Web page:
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NERMEEN SHAIKH: One of the country’s most prestigious universities, with one of the world’s largest endowments, has joined the student-led movement to divest from fossil fuels. Stanford University’s Board of Trustees announced Tuesday it would no longer invest in coal-mining companies because of climate change concerns. The board said it acted in accordance with guidelines that let them consider whether, quote, "corporate policies or practices create substantial social injury" when choosing investments. Stanford’s endowment is valued at $18.7 billion. The university’s president, John Hennessy, said in a statement, quote, "Moving away from coal in the investment context is a small but constructive step while work continues at Stanford and elsewhere to develop broadly viable sustainable energy solutions for the future."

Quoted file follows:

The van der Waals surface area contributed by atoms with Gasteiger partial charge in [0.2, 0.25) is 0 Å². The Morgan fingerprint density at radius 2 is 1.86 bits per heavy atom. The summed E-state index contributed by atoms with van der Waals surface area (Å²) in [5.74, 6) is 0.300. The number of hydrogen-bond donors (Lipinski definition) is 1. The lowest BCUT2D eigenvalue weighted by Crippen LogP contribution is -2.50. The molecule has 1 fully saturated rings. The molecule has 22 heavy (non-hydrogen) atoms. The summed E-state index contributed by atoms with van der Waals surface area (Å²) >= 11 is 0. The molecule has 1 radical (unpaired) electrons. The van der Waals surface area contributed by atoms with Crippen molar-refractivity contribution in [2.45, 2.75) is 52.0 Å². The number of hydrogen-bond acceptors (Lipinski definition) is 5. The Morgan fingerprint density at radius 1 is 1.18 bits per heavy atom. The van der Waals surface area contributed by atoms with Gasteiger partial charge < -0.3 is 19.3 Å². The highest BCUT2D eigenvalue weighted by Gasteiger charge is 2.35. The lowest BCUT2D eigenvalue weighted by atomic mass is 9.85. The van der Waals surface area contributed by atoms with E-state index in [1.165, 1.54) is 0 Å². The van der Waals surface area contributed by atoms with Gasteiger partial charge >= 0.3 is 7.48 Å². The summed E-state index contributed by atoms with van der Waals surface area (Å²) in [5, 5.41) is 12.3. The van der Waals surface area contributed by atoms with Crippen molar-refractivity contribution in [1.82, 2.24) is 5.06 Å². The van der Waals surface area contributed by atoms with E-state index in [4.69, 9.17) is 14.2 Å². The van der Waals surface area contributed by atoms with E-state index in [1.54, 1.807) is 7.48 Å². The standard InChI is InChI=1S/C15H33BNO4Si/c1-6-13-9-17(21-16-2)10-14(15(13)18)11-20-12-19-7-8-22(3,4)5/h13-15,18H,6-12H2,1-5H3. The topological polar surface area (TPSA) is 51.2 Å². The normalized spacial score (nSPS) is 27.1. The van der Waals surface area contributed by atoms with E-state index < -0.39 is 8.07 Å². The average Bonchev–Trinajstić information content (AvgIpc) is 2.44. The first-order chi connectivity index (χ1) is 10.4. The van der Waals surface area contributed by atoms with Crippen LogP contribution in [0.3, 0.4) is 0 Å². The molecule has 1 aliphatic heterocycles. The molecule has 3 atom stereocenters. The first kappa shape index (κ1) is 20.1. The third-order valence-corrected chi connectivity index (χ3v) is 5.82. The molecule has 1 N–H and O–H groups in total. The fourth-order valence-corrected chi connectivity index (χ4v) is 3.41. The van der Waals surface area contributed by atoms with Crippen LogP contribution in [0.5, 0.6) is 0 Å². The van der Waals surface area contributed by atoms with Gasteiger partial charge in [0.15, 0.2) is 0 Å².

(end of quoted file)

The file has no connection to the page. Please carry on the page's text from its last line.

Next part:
AMY GOODMAN: All of this comes as the fossil fuel divestment movement heats up across the country. Seven students at Washington University in St. Louis were arrested last week following a 17-day sit-in. The students were calling on the school’s Board of Trustees to cut ties with coal industry giant Peabody Energy. Also last week, students at Harvard blockaded the office of Harvard President Drew Faust. One student was arrested.
For more, we go to Stanford University in California, where we’re joined by Michael Peñuelas. He is a junior majoring in Earth systems. He has been a faculty liaison and one of the lead student organizers with Fossil Free Stanford.
Welcome to Democracy Now! Talk about this victory, Michael, that you have had. Talk about the significance of what Stanford has done.
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